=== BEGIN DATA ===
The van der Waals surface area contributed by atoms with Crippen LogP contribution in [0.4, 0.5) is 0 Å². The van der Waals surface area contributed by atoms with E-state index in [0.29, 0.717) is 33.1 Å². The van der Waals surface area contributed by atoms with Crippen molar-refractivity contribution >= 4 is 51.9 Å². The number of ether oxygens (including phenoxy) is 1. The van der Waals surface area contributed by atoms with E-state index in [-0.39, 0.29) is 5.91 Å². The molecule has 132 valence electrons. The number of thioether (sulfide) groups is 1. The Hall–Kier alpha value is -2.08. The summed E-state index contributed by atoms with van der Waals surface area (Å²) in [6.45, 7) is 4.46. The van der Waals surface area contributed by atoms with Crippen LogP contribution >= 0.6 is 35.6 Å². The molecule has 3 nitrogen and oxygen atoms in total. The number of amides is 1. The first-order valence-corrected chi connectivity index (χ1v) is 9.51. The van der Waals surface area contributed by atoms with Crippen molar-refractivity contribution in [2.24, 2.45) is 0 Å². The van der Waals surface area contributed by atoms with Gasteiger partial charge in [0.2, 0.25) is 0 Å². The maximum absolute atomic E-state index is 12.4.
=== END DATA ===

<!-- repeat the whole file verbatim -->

The van der Waals surface area contributed by atoms with Crippen LogP contribution in [0.4, 0.5) is 0 Å². The van der Waals surface area contributed by atoms with E-state index in [0.29, 0.717) is 33.1 Å². The van der Waals surface area contributed by atoms with Crippen molar-refractivity contribution >= 4 is 51.9 Å². The number of ether oxygens (including phenoxy) is 1. The van der Waals surface area contributed by atoms with E-state index in [-0.39, 0.29) is 5.91 Å². The molecule has 132 valence electrons. The number of thioether (sulfide) groups is 1. The Hall–Kier alpha value is -2.08. The summed E-state index contributed by atoms with van der Waals surface area (Å²) in [6.45, 7) is 4.46. The van der Waals surface area contributed by atoms with Crippen LogP contribution >= 0.6 is 35.6 Å². The molecule has 3 nitrogen and oxygen atoms in total. The number of amides is 1. The first-order valence-corrected chi connectivity index (χ1v) is 9.51. The van der Waals surface area contributed by atoms with Crippen molar-refractivity contribution in [2.24, 2.45) is 0 Å². The van der Waals surface area contributed by atoms with Gasteiger partial charge in [0.2, 0.25) is 0 Å². The maximum absolute atomic E-state index is 12.4.